21 May 2019
Windsor Great Park achieves Natural England’s highest rating for its ecologically important habitats
The Windsor Estate, which includes Windsor Forest and The Great Park, has been awarded Natural England’s highest possible rating for the condition of its Sites of Special Scientific Interest* (SSSI). The ‘Favourable’ rating from Natural England now covers all SSSIs, (the designated conservation areas for ecologically important habitats), located across the Windsor Estate.
All of the SSSI locations across the Windsor Estate and Great Park are of exceptional nature conservation importance. They are home to one of the largest assemblages of ancient and veteran oak and beech trees anywhere in northern Europe, as well as home to significant ancient woodlands. These habitats also make it one of the best sites in Britain and Europe for rare fungi and ‘decaying wood’ invertebrates, including the very rare violet click beetle and several rare and notable species of moth.
Paul Sedgwick, Deputy Ranger of Windsor Great Park, said: “We are delighted that Windsor Forest and Great Park SSSI and SAC has received the highest possible rating from Natural England. Preserving and protecting such a large and precious landscape takes an extraordinary amount of dedication from many people and this is the culmination of a lot of hard work from past and present employees over the last 20 years. I would like to thank the entire team at Windsor Great Park who work tirelessly to ensure that our visitors can enjoy it now, and for generations to come alongside the wildlife that lives here.
“I would also like to thank partners Natural England and Ted Green, our Conservation Advisor, who have provided invaluable support and advice over many years.”
The award of Natural England’s highest rating is the result of several years of work by The Crown Estate’s team at Windsor to provide the optimal habitat for the ancient and veteran trees, rare insects and fungi. This includes diverting horse tracks to protect the roots of nearby ancient trees, planting shrubs and trees that provide nectar for insects, planting ‘successor’ trees near ancient ones to ensure the estate enjoys a long and healthy future, mowing grass to different heights to provide shelter and nectar for insects, using native breeds of cattle (Longhorns) for grazing to improve the structure and diversity of the landscape, diverting mountain bike trails away from nesting birds, restoring woodland habitats and eradicating overgrown rhododendron thickets.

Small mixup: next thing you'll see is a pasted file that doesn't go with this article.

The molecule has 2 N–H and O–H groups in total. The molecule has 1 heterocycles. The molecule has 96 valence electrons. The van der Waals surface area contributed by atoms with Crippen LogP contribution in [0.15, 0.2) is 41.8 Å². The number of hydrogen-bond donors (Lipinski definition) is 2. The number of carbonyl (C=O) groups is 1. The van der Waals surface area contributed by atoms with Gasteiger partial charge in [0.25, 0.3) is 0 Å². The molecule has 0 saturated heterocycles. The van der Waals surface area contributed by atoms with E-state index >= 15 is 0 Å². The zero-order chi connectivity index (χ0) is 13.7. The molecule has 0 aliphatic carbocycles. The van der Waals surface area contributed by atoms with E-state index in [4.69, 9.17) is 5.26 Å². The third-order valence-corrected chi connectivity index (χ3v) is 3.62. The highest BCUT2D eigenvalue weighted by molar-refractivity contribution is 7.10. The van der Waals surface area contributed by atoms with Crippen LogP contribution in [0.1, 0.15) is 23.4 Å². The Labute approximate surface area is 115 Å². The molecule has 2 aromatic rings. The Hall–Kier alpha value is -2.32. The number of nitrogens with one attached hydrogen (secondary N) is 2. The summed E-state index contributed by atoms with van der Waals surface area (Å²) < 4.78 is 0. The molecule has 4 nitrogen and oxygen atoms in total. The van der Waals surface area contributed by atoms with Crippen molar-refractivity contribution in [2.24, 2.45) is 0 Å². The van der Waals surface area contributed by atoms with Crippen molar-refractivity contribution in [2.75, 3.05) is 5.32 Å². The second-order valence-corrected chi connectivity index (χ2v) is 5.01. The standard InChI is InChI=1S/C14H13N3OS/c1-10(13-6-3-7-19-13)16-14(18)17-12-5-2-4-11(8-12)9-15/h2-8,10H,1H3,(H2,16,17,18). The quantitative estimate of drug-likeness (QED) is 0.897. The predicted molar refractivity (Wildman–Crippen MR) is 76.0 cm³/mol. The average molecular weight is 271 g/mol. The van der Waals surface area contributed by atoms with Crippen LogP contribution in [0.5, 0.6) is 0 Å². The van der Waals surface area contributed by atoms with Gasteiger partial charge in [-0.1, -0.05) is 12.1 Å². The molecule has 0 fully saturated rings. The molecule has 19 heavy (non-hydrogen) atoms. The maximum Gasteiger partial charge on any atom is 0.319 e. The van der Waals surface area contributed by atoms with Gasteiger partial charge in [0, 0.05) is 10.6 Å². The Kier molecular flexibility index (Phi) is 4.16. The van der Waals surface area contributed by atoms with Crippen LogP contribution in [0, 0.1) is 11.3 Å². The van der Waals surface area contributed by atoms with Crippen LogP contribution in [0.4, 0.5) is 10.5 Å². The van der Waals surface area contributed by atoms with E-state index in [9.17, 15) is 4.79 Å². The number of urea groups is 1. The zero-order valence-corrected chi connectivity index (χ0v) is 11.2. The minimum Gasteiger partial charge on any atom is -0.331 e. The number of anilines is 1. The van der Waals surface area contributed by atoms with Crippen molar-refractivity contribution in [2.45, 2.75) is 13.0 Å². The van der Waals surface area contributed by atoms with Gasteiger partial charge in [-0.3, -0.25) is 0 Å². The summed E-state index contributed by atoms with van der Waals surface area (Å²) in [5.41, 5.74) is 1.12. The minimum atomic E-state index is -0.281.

It also reflects improved analysis of data which has allowed The Crown Estate and Natural England to make more detailed assessments than ever before. Natural England recognised The Crown Estate’s proactivity in enabling research and trials of different habitat management techniques on the estate, and facilitating the SSSI as a demonstration site so that conservation experts can learn and share best practice.
Andrew Smith, Natural England Manager for the Thames area, said: “I am really pleased that all the hard work put into the Estate over the years has come to fruition, and that Windsor Forest and Great Park SSSI and SAC has earned Favourable condition status. This shows the value of commitment and great partnership working. I am also tremendously grateful for all of the input over the years by dedicated volunteers in recording the huge diversity of species found at this exceptional site.
“We look forward to continued work with The Crown Estate to maintain, enhance and secure habitats for the future benefit of Windsor’s incredible ancient and veteran trees and the wildlife that depend on them.”Back to Media & Insights